The emails are the most significant collection of information about the 2016 campaign, and they shed new light on the Clinton campaign and on the campaign’s decision to use a private email server while secretary of state.
They also shed new insights into Clinton’s political strategy in the aftermath of her defeat.
The emails released Monday show Clinton trying to persuade confidants to accept a role in her White House bid and how she tried to distance herself from her husband’s sexual misconduct allegations against her, according to two people with direct knowledge of the exchanges.
In one, Clinton told longtime adviser Doug Band, a former adviser to President Bill Clinton, that she did not want her husband to become president and wanted to avoid the scandal that would engulf him.
“I’m going to be a strong leader,” Band wrote.
“I’m not going to allow the Republicans to control the levers of power.
I don’t want to be the President.
I want to run as a strong woman.”
Another exchange showed Clinton, who is scheduled to testify before the House Select Committee on Benghazi later this week, expressing concern about her email practices.
Clinton told Band that she had sent the emails to friends and that she would use a personal server for her correspondence, one of several emails released to the public by the State Department that revealed her use of a private server.
State Department officials said Monday that Band forwarded the email to a friend, whose name was redacted, and the friend replied, “It’s not good, but you have to trust her.”
The State Department also said that Band wrote to Clinton in March of 2016, two months after he left the White House, and asked her to set up a private account on her private server so that she could be able to send emails without needing a government account.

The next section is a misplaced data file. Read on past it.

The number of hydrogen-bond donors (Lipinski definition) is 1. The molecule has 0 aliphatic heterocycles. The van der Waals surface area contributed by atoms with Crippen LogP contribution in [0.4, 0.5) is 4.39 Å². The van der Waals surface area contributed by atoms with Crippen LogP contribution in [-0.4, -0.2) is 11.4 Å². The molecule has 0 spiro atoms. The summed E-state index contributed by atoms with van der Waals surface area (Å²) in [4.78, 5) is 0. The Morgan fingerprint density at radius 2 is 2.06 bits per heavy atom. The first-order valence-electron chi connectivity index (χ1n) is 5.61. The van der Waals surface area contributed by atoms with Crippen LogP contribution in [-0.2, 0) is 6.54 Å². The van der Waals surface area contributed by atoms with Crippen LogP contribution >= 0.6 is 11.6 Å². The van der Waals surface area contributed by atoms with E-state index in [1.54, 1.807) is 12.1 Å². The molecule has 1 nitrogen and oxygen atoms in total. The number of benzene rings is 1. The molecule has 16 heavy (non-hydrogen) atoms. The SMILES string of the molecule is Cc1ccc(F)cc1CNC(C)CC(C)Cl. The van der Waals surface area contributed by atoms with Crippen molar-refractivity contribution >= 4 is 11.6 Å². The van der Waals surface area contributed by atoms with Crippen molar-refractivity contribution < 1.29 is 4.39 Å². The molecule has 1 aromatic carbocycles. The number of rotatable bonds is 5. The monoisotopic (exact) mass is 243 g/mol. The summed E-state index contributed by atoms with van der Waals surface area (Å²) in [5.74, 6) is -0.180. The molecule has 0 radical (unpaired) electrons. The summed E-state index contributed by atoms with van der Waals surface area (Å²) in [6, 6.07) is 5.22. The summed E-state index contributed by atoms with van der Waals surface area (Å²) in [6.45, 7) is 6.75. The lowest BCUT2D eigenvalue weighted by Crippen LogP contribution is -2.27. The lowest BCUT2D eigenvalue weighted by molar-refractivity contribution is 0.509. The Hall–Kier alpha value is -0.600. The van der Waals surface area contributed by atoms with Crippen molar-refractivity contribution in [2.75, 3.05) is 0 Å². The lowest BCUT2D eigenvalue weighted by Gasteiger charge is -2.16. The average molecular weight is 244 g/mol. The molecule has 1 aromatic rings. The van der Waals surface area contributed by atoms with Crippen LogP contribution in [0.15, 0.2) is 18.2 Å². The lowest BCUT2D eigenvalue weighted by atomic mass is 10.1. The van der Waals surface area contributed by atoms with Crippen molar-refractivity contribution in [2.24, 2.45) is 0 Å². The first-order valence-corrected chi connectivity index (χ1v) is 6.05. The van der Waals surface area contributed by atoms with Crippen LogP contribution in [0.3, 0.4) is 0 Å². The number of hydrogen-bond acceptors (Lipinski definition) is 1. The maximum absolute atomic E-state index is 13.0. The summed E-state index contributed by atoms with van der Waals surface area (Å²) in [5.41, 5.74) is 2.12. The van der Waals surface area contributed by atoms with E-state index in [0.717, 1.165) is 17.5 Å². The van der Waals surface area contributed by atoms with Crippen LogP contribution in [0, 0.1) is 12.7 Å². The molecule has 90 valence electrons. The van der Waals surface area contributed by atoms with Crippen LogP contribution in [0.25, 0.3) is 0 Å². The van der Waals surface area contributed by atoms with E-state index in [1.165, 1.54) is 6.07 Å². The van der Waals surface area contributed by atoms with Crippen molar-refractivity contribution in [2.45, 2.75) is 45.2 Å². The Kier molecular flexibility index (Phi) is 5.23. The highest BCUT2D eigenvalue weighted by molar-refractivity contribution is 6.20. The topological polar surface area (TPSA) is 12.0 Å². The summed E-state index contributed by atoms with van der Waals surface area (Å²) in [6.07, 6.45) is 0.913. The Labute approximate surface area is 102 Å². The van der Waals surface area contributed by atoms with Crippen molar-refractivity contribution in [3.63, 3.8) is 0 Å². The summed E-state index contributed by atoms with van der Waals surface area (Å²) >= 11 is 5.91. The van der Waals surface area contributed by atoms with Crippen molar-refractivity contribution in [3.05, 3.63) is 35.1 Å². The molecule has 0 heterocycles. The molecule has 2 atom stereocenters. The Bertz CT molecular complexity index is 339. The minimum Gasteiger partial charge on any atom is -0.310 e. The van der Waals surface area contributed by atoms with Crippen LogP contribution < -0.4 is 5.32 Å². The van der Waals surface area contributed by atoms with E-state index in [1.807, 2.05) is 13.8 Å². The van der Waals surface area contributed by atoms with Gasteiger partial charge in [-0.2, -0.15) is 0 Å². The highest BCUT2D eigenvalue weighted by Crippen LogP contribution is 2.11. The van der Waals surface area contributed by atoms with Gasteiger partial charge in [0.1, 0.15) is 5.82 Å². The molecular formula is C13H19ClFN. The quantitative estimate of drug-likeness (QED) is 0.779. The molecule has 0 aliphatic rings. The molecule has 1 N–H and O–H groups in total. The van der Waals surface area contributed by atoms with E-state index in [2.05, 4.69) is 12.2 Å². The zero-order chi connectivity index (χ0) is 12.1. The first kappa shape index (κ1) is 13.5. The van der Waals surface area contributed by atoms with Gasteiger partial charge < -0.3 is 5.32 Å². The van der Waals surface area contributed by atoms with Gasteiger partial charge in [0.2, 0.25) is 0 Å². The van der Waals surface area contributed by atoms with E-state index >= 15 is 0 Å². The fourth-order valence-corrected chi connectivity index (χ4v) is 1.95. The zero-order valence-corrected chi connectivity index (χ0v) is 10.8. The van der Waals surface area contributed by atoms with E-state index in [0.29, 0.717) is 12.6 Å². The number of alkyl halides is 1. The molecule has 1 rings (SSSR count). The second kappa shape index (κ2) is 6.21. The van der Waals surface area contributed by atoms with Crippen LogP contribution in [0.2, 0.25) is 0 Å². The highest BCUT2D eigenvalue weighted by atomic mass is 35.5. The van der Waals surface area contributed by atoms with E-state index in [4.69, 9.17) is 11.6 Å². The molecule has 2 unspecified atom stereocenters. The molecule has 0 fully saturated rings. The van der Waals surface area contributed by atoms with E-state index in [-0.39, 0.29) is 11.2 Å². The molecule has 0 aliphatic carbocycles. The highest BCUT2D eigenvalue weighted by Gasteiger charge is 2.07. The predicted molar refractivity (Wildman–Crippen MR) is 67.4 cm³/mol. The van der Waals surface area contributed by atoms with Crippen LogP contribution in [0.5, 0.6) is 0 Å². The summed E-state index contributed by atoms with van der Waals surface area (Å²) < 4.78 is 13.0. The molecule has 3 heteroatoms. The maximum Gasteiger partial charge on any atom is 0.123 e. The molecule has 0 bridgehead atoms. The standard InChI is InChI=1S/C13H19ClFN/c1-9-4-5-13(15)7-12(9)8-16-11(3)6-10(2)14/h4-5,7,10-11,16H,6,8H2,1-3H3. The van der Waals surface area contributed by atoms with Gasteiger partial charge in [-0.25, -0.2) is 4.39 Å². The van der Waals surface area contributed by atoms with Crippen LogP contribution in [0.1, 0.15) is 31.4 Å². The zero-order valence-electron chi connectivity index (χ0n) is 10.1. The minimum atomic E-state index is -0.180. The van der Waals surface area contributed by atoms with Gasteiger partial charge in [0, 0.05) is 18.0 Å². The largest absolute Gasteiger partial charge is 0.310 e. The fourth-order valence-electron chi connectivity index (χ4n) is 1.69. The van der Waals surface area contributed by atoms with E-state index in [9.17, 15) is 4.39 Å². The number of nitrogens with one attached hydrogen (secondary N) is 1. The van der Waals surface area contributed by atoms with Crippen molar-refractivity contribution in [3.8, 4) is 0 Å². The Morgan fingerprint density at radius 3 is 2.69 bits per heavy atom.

The official said that Clinton replied that she needed the account so she could work from home.
State Department spokesman Mark Toner declined to comment on Band’s account, but he said that the Clinton email is part of the department’s response to the Freedom of Information Act request by Judicial Watch.
Toner said that he is “not aware of any additional emails related to this subject” but that the department has “received and is reviewing all of the FOIA requests that have been made” by the watchdog group.
The emails have also prompted questions about Clinton’s handling of her private email account, which she said she did so out of convenience.
In some instances, she asked aides to send her emails from her personal account, even though it was not hers.
On Monday, the New York Times reported that Clinton asked her aides to use private email accounts in 2009 to communicate with her at home, a practice that she said would have allowed her to conduct official business and avoid the “embarrassment” of her husband.
Clinton’s aides also wrote about their efforts to protect her emails by using a private BlackBerry in 2014 and again in 2016, according the Times.
Clinton did not delete or destroy any of the messages from her private account, the Times reported.
The Associated Press contributed to this report.